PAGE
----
Most traditional baking and cooking recipes can be converted to use with a convection oven. Follow our tips below for converting times and temperatures for a conventional oven and cooking with a convection oven. We also shared some of our favorite baked recipes so you have something to test your conversions on!


Convection Ovens vs. Conventional Ovens

Conventional ovens, which are what most of us probably have in our kitchens, cook food by surrounding it with hot air. Convection ovens, on the other hand, are built with a fan in the back that blows and rotates the hot air throughout the oven. This is why convection ovens generally cook food more evenly than conventional ovens, because the air is not circulating throughout a conventional oven, so some spots can end up hotter than others. Convection ovens also tend to cook food faster than conventional ovens, so they can be a good investment if you want your food to bake more quickly.

Follow the specific instructions given by your oven manufacturer, keeping these general guidelines in mind:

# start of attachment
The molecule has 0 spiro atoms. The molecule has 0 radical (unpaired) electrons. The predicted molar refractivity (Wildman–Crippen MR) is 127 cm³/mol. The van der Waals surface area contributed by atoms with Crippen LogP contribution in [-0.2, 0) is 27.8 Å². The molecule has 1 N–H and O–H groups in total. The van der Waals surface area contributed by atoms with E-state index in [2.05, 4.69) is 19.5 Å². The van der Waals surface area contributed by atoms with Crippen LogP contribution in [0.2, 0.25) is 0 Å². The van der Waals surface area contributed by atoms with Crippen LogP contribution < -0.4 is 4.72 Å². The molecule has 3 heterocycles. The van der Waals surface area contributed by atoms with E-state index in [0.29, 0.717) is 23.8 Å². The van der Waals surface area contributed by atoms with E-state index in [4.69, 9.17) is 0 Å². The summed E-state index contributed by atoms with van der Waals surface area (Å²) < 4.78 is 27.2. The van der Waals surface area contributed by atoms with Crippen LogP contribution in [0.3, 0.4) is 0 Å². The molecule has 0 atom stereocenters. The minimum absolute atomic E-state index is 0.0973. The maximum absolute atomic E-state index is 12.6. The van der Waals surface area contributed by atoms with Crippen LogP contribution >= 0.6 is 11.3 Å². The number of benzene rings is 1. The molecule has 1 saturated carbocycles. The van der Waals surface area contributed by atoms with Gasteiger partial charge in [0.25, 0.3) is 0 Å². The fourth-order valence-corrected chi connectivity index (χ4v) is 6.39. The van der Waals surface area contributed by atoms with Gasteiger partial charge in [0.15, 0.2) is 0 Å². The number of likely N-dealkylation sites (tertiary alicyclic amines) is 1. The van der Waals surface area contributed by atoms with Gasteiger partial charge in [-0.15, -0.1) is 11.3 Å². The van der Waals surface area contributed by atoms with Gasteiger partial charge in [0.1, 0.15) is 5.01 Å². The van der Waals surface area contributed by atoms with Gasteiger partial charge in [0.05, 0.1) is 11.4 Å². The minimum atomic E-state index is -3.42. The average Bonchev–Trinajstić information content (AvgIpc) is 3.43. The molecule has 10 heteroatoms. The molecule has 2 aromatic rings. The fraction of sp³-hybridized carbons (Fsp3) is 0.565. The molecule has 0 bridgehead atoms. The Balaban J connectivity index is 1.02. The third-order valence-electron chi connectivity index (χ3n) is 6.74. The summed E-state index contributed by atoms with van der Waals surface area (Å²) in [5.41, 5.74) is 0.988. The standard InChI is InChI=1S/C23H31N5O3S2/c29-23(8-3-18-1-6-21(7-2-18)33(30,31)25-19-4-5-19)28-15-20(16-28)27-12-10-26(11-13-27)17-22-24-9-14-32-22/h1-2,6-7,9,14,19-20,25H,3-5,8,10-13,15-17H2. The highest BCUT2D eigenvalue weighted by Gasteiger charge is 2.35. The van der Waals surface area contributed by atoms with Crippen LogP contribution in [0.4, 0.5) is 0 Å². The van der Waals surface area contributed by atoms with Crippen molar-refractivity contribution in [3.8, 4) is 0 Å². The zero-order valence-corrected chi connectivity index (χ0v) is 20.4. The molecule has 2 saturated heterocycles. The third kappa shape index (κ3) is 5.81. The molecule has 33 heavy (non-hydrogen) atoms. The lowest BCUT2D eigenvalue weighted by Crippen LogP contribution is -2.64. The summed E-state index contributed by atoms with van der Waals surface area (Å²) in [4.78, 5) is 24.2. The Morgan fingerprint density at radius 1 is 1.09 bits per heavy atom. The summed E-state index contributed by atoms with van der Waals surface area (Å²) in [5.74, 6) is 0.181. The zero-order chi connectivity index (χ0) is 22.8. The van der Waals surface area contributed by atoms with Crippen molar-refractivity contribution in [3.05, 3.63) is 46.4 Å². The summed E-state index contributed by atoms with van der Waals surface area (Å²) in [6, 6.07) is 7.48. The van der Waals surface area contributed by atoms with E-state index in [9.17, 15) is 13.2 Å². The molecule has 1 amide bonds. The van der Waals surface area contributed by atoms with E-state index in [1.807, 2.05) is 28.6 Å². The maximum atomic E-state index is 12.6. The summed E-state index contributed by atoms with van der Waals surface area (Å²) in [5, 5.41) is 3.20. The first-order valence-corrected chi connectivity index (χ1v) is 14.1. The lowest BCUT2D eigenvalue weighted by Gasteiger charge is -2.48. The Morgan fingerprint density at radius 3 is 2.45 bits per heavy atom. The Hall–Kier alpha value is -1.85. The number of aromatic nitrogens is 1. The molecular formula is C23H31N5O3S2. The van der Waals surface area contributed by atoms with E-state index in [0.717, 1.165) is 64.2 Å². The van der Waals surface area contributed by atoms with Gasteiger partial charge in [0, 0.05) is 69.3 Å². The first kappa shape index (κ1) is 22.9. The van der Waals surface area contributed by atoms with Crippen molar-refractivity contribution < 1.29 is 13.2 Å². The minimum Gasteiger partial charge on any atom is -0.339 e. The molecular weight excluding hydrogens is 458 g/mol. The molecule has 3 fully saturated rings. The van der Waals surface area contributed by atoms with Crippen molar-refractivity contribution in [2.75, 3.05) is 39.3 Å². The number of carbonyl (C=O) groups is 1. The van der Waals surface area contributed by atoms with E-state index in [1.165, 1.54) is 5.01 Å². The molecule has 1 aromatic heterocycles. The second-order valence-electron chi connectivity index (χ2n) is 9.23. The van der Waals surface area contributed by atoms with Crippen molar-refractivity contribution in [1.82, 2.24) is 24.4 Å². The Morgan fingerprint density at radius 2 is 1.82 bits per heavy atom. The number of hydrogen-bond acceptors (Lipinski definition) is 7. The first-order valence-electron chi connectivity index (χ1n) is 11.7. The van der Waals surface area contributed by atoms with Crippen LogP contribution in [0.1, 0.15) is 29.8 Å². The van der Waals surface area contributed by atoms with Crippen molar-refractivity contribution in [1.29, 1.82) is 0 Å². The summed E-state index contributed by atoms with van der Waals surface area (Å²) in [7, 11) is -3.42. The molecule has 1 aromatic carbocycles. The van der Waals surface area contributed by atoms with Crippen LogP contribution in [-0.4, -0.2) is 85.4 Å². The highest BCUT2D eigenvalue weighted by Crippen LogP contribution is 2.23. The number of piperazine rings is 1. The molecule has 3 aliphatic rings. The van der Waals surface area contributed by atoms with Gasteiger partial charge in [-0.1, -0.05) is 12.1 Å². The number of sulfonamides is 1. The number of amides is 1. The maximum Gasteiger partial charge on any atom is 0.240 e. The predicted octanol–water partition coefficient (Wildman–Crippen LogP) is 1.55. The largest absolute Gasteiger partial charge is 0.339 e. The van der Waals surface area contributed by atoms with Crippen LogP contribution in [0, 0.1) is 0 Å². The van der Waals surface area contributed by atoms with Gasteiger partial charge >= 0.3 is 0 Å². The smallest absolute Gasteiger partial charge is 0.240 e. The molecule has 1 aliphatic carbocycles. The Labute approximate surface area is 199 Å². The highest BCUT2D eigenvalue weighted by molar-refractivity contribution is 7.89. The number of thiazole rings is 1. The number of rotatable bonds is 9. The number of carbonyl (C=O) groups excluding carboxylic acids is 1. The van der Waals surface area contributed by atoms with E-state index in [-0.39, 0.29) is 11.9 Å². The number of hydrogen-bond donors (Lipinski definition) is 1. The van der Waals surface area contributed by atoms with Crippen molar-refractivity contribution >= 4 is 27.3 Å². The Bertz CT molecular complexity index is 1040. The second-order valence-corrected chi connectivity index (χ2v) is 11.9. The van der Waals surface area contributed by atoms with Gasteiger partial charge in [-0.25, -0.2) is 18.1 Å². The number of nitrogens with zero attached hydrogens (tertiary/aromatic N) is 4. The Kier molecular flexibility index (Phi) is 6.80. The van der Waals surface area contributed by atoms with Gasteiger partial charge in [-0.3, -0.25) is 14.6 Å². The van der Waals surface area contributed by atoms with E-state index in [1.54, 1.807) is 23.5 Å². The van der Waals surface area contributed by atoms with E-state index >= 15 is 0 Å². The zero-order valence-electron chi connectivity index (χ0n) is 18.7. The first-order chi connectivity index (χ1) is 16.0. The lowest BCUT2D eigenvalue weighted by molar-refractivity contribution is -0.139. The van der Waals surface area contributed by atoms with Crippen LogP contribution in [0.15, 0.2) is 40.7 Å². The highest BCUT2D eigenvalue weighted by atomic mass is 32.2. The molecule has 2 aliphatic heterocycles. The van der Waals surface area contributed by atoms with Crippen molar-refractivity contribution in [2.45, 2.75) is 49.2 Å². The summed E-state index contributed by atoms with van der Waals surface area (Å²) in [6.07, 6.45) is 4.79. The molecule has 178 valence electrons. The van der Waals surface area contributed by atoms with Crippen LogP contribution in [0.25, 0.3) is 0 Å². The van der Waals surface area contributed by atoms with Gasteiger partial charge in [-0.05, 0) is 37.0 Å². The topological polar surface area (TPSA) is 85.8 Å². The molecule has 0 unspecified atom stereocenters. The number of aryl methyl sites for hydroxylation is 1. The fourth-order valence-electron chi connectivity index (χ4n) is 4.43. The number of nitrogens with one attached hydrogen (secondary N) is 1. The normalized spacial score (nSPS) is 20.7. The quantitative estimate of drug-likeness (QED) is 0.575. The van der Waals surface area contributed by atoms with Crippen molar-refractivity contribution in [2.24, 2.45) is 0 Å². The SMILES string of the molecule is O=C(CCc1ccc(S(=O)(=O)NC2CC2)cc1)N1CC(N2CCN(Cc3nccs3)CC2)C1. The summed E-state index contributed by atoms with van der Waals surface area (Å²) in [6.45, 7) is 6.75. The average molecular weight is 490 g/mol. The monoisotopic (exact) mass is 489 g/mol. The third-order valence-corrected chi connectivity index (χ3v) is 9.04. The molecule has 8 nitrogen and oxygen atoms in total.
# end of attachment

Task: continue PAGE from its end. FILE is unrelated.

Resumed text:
• When converting recipes from conventional to convection, use the temperature and time from the original recipe as a guideline, checking for doneness after three-quarters of the baking time has elapsed. Or, the original baking temperature may be reduced by 25°F in general. Open the oven door as little as possible during baking.
  • Because convection ovens offer superior results when browning and crisping foods, most recipes designed for convection ovens do not call for baking dishes to be covered. If you do use your convection oven to bake a standard recipe that calls for the dish to be covered, the temperature and time will likely be about the same. For covered long-baking recipes designed for a standard oven, you may reduce the temperature by 25°F to 50°F when using a convection oven.


  • Follow the user's manual for manufacturer's recommendations for preheating a convection oven. Be sure to position oven racks before you turn the oven on because they will heat up quickly.
  • To enable hot air to circulate around the food, place foods in the center of the oven; be sure to leave space between pans and oven walls.
  • ​​​​Always test food a few minutes before the minimum cooking time has elapsed, using the doneness test given in the recipe. Keep in mind that even when food appears golden brown, it may not be completely done.



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